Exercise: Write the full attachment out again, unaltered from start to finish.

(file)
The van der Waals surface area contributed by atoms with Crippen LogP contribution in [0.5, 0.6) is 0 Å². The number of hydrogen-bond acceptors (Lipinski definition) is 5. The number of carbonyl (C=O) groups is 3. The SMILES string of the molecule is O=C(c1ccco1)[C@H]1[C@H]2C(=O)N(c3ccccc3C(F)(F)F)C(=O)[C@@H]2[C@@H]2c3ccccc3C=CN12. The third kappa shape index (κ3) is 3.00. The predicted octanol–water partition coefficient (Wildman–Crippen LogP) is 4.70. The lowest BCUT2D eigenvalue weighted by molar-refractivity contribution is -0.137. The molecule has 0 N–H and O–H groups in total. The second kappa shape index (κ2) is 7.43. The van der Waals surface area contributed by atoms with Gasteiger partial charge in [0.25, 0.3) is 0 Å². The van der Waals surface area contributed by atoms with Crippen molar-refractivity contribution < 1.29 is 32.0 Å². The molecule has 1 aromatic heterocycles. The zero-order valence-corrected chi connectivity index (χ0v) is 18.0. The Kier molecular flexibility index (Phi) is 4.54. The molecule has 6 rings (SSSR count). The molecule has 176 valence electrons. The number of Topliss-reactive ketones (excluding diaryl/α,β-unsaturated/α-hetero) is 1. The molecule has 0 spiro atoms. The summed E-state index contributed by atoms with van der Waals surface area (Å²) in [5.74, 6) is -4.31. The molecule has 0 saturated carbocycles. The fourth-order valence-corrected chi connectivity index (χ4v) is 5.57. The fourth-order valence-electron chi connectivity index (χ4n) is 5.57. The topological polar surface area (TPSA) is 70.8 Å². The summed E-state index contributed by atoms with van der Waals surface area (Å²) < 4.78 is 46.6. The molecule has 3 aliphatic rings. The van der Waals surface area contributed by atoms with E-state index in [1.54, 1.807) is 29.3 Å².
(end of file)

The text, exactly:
The van der Waals surface area contributed by atoms with Crippen LogP contribution in [0.5, 0.6) is 0 Å². The number of hydrogen-bond acceptors (Lipinski definition) is 5. The number of carbonyl (C=O) groups is 3. The SMILES string of the molecule is O=C(c1ccco1)[C@H]1[C@H]2C(=O)N(c3ccccc3C(F)(F)F)C(=O)[C@@H]2[C@@H]2c3ccccc3C=CN12. The third kappa shape index (κ3) is 3.00. The predicted octanol–water partition coefficient (Wildman–Crippen LogP) is 4.70. The lowest BCUT2D eigenvalue weighted by molar-refractivity contribution is -0.137. The molecule has 0 N–H and O–H groups in total. The second kappa shape index (κ2) is 7.43. The van der Waals surface area contributed by atoms with Gasteiger partial charge in [0.25, 0.3) is 0 Å². The van der Waals surface area contributed by atoms with Crippen molar-refractivity contribution < 1.29 is 32.0 Å². The molecule has 1 aromatic heterocycles. The zero-order valence-corrected chi connectivity index (χ0v) is 18.0. The Kier molecular flexibility index (Phi) is 4.54. The molecule has 6 rings (SSSR count). The molecule has 176 valence electrons. The number of Topliss-reactive ketones (excluding diaryl/α,β-unsaturated/α-hetero) is 1. The molecule has 0 spiro atoms. The summed E-state index contributed by atoms with van der Waals surface area (Å²) in [5.74, 6) is -4.31. The molecule has 0 saturated carbocycles. The fourth-order valence-corrected chi connectivity index (χ4v) is 5.57. The fourth-order valence-electron chi connectivity index (χ4n) is 5.57. The topological polar surface area (TPSA) is 70.8 Å². The summed E-state index contributed by atoms with van der Waals surface area (Å²) < 4.78 is 46.6. The molecule has 3 aliphatic rings. The van der Waals surface area contributed by atoms with E-state index in [1.54, 1.807) is 29.3 Å².